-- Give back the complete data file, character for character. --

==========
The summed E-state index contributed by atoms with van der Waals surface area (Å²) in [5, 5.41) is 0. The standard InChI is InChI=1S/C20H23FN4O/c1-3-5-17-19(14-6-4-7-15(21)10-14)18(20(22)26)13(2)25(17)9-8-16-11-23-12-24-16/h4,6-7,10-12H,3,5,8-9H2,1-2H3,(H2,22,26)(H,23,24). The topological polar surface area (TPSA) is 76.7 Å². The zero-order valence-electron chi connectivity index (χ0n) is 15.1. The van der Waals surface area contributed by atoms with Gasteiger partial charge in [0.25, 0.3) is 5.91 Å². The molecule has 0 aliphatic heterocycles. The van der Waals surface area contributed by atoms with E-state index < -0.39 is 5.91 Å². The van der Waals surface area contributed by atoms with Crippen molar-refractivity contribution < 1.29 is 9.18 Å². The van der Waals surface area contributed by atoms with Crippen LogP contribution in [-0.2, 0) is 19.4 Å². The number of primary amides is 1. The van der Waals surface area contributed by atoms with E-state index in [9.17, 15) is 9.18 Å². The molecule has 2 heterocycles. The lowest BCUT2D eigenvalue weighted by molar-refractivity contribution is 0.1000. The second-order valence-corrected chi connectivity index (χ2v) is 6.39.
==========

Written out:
The summed E-state index contributed by atoms with van der Waals surface area (Å²) in [5, 5.41) is 0. The standard InChI is InChI=1S/C20H23FN4O/c1-3-5-17-19(14-6-4-7-15(21)10-14)18(20(22)26)13(2)25(17)9-8-16-11-23-12-24-16/h4,6-7,10-12H,3,5,8-9H2,1-2H3,(H2,22,26)(H,23,24). The topological polar surface area (TPSA) is 76.7 Å². The zero-order valence-electron chi connectivity index (χ0n) is 15.1. The van der Waals surface area contributed by atoms with Gasteiger partial charge in [0.25, 0.3) is 5.91 Å². The molecule has 0 aliphatic heterocycles. The van der Waals surface area contributed by atoms with E-state index < -0.39 is 5.91 Å². The van der Waals surface area contributed by atoms with Crippen molar-refractivity contribution < 1.29 is 9.18 Å². The van der Waals surface area contributed by atoms with Crippen LogP contribution in [-0.2, 0) is 19.4 Å². The number of primary amides is 1. The van der Waals surface area contributed by atoms with E-state index in [9.17, 15) is 9.18 Å². The molecule has 2 heterocycles. The lowest BCUT2D eigenvalue weighted by molar-refractivity contribution is 0.1000. The second-order valence-corrected chi connectivity index (χ2v) is 6.39.